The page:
Casey Jones Rail Road Unit of the ATA

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TRAINS on Railway Parcel Stamps and Railway Letter Stamps of the World

Page 9 - USA through Venezuela






USA - Reading RR

ABOVE: Pennsylvania Rail Road Package and Baggage storage stamps.   Reading Railroad Package Stamp.
No one has dated these, the only catalogue is really just a sales book with no known dates.

The PRR railroad ran from New York to Philadelphia to Washington, to Pittsburgh, Chicago, elsewhere. Begun in Pennsylvania.

Reading Railroad is a square in the Monopoly game and was also a railroad in eastern Pennsylvania and New Jersey. The Pennsylvania-Reading Seashore Line is the source of at least two, maybe three properties on the Monopoly Board (The B&O probably connected to Atlantic City via the CNJ, it used the CNJ Communipaw Terminal, also operated the Staten Island Rapid Transit RR, one of the few lines where on the south end, the only remaining passenger use, when you head west you are going eastbound.)

For some reason the US railway companies (with the notable exception of PRR and the Reading Road and possibly one or two others) did not use adhesives at all, but preferred to do their accounting by some other means. None that I have seen shows a rail vehicle, or indeed has any image at all.

Some history on the two American railroads:

The Philadelphia & Reading Railroad was opened 1842 to transport anthracite coal from Schuylkill County to tidewater Philadelphia. The first iron railroad bridge in US built 1845 near Manayunk, Pa. by the P&R.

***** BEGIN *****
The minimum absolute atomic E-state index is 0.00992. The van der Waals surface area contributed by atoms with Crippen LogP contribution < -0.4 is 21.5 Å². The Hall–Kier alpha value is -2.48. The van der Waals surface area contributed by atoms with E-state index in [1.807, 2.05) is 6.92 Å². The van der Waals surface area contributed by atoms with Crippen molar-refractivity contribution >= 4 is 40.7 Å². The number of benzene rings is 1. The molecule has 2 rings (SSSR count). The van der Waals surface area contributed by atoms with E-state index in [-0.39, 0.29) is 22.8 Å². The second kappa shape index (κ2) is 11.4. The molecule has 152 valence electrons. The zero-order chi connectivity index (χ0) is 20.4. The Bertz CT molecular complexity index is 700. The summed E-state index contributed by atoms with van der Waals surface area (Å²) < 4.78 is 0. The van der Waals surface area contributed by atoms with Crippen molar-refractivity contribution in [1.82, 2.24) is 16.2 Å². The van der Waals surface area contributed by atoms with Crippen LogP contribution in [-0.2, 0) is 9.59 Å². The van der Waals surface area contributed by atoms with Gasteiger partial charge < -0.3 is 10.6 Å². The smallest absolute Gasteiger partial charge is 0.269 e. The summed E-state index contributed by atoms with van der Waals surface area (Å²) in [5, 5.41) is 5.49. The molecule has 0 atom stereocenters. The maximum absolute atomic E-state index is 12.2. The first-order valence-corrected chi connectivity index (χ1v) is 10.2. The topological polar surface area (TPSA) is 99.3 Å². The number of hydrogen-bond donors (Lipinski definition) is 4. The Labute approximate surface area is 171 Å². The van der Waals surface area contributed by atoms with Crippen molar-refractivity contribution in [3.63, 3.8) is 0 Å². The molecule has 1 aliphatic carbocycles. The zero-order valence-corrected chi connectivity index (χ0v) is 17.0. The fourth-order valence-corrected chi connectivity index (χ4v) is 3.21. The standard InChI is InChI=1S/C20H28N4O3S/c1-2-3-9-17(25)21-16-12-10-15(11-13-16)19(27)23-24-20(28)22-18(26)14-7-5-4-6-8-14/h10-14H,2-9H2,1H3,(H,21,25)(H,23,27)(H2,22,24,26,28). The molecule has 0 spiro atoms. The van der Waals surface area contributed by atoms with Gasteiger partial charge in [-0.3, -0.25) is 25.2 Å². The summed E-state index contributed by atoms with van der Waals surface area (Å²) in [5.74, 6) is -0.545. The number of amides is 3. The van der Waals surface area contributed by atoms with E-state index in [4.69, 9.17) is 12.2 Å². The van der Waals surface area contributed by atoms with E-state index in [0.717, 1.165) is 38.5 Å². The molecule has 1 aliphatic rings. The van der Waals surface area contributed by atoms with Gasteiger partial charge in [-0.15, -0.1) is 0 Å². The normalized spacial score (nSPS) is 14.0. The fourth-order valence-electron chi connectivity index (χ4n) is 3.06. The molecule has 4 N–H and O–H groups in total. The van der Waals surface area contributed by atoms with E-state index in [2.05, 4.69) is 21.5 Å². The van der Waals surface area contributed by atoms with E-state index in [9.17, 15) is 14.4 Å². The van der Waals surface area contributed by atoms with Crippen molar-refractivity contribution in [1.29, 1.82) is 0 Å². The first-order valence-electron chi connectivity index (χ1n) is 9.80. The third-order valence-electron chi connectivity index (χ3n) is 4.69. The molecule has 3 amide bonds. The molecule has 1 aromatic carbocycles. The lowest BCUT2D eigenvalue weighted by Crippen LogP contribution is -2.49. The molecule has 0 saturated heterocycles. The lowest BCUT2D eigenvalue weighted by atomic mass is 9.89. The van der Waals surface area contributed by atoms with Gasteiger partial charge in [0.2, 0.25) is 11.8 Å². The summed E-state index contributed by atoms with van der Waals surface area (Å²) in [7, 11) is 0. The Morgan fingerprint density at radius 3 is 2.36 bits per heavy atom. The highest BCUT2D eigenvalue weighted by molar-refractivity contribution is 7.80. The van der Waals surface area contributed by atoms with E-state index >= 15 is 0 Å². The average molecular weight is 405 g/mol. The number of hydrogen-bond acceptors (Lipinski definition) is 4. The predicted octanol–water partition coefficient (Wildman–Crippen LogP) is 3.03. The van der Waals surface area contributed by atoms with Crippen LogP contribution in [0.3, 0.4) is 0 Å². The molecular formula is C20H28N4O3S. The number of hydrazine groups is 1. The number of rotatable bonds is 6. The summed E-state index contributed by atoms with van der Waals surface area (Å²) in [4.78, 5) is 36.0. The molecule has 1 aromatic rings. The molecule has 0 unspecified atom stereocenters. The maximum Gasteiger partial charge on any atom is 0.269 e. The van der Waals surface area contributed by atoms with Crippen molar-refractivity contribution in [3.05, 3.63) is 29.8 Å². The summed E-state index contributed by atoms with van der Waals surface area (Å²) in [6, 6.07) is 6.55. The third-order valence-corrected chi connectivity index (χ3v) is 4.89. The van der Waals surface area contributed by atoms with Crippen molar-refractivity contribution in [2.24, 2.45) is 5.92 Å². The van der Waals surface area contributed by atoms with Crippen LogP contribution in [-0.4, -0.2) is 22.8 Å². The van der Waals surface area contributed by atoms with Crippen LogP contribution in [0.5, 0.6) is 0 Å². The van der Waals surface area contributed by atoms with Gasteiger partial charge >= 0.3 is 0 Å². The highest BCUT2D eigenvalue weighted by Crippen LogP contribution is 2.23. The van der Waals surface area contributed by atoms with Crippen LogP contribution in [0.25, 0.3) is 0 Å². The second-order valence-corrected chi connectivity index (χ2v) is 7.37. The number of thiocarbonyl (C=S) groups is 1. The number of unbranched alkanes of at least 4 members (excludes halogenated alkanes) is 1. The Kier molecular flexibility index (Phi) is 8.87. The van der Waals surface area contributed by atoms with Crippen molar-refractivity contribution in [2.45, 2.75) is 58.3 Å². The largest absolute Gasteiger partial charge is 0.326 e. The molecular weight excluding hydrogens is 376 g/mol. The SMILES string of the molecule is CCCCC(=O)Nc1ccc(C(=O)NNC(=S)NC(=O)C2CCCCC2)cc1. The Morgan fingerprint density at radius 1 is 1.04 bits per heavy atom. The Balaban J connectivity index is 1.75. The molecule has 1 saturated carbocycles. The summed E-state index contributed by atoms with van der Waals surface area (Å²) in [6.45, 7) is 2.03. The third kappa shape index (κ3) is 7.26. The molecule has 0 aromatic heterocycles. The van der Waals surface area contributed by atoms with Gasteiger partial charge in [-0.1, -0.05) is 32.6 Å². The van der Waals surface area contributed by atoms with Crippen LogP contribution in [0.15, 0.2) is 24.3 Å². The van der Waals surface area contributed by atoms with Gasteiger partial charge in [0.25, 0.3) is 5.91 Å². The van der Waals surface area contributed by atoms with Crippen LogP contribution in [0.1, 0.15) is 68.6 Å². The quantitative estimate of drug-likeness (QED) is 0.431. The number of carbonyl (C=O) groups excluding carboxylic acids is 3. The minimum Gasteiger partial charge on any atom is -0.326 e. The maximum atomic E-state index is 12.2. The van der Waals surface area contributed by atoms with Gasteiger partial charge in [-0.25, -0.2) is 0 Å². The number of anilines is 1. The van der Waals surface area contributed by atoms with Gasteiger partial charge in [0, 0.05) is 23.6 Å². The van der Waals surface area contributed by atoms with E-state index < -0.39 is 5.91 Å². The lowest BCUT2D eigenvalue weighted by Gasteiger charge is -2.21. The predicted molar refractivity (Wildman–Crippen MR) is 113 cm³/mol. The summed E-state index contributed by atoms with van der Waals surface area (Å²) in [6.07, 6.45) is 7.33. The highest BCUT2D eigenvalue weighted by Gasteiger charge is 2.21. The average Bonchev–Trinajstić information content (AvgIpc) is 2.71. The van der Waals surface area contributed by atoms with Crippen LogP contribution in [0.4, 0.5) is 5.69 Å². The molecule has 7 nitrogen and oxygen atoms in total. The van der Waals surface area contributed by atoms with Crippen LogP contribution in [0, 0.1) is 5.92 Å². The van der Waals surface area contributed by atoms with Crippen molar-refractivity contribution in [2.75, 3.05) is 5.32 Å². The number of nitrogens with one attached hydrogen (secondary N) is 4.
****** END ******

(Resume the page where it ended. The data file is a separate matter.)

The Pennsylvania Railroad was chartered 1846. After turn of the century the magnificent Pennsylvania Railroad Station in Manhattan, designed by McKim, Meade & White opened as part of a massive project that built tunnels under the rivers to New Jersey and Long Island and an amazing viaduct and bridge, the largest steel arch bridge in the world at the time, now third longest after the Bayonne Bridge (a great one to drive over between Staten island and Bayonne, New Jersey) and the Sydney bridge that is famous and the longest today. In 1963 they demolished the station, building an ugly Madison Square Garden instead, the station now just a hole in the ground. In 1968 the PRR merged with the New York Central Railroad system becoming the Penn Central which went bankrupt in 2 years, the largest business failure in American history with a loss of 431 million dollars. In 1971 the Reading Railroad Company declared bankruptcy. They had a station in Philadelphia inside an office building, but the station has the largest arched shed in the United States, it is still there but a convention center and green market today. Conrail took over these railroads, as well as the Central Railroad of New Jersey, the Lehigh Valley Railroad, the Erie-Lackawanna, the Lehigh & Hudson River RR and the Pennsylvania-Reading Seashore Lines. The Delaware, Lackawanna and Western RR built a still standing and still used Victorian copper sheathed railroad and ferry terminal in Hoboken that is an unknown marvel of the New York area, they merged with the Erie Railroad in 1958. The Pennsylvania-Reading Seashore Lines ran from Atlantic City to Lindenwald, and various other Jersey shore locations.